According to a recent study by the Pew Hispanic Center, a majority of Hispanics in the United States believe that being able to live and work in the country legally, without fear of being deported, is more important than having a pathway to citizenship. The study said 59 percent of foreign-born immigrants expressed fear that they or those close to them could be deported.

Pew also noted that many immigrants do not choose to seek citizenship when they have the opportunity and that only 44 percent of legal Hispanic immigrants have become citizens. It said these findings signaled a potential “opening for legislative compromise” on legalization.

In interviews this week, a variety of undocumented immigrants in the Washington area expressed similar views to the Pew survey, saying they were far more interested in being able to work legally than in eventually becoming an American citizen.

“Why do we have all these marches and speeches about citizenship for 10 million people? Why don’t they focus on what we all want, which is to be able to work?” said Jose Joya, 36, a maintenance worker from El Salvador in the District. “If you get a work permit, you can buy a car and pay your taxes and spend money without thinking you could be arrested. What we want is to be legal.”

Immigration advocates said there were a number of ways illegal immigrants could be given legal status that might lead to citizenship under certain circumstances, such as sponsorship by employers or relatives.

Angela Kelley, an immigration expert at the Center for American Progress, said the “palpable political thaw” among Republicans was creating “balmy conditions” for compromise. In a telephone news conference Wednesday, she described one such policy that legislators could pursue.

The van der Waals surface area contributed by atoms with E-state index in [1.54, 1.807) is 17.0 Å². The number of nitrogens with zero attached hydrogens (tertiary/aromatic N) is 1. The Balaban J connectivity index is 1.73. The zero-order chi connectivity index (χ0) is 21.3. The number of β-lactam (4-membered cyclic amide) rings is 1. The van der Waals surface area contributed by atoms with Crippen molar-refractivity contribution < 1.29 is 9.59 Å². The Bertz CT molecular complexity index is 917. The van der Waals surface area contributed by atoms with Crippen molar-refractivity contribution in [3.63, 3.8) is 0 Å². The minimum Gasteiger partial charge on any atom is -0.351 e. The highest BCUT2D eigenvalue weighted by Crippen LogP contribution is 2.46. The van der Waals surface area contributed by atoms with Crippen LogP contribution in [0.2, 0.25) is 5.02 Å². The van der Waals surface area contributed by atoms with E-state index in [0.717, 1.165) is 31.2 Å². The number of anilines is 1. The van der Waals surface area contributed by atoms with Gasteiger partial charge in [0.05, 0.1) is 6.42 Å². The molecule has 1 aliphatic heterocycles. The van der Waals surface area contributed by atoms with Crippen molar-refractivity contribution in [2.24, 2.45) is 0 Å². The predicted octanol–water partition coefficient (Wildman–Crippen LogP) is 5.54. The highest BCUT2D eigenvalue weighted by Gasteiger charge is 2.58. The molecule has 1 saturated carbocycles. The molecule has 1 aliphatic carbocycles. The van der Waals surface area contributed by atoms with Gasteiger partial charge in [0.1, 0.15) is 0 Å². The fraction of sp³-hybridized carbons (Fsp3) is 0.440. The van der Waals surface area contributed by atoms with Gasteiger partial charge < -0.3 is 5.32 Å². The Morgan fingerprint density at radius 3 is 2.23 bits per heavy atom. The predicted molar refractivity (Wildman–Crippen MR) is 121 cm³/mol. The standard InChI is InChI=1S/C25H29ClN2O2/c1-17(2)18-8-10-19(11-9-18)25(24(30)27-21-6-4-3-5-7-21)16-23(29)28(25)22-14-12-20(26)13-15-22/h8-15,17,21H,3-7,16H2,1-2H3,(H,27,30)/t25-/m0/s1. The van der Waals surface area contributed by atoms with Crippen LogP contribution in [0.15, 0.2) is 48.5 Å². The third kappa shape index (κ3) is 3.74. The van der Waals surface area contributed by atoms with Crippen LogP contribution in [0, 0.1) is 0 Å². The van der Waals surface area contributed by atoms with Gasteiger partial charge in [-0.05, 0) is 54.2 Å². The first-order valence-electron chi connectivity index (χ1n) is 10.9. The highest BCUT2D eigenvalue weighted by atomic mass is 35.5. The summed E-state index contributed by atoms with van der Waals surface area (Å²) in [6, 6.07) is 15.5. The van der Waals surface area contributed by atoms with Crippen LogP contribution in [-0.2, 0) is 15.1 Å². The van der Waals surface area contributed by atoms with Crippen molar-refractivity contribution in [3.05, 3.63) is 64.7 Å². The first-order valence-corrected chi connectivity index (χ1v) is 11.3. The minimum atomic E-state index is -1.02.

“Congress could create a program where people who meet certain requirements can get work authorization that permits them to be in the U.S. for a period of time, and then renew it, and be protected from deportation,” Kelley said. “It would permit you to travel, but not give you status like a green card that you could adjust to . . . become a citizen.”

The other major group of people who could be legalized are the estimated 4 million undocumented parents or spouses of U.S. citizens. Congress could conceivably grant them the right to be sponsored for residency by their relatives and remove multi-year legal barriers for them to return to the country if deported.

A third group is the 800,000 to 1.5 million people known as “dreamers” who entered the U.S. illegally as children. President Obama has already granted many of them the right to seek legal residency, and House Republican leaders Thursday signaled support for their legalization and eventual citizenship.

“If Republican proposals are generous with the dreamers, offer people without criminal problems a chance to stay and work, and allow those with close family members or jobs to be sponsored for green cards, then it would be realistic to have a compromise with the Senate position,” said Stuart Anderson, an analyst and former federal immigration official.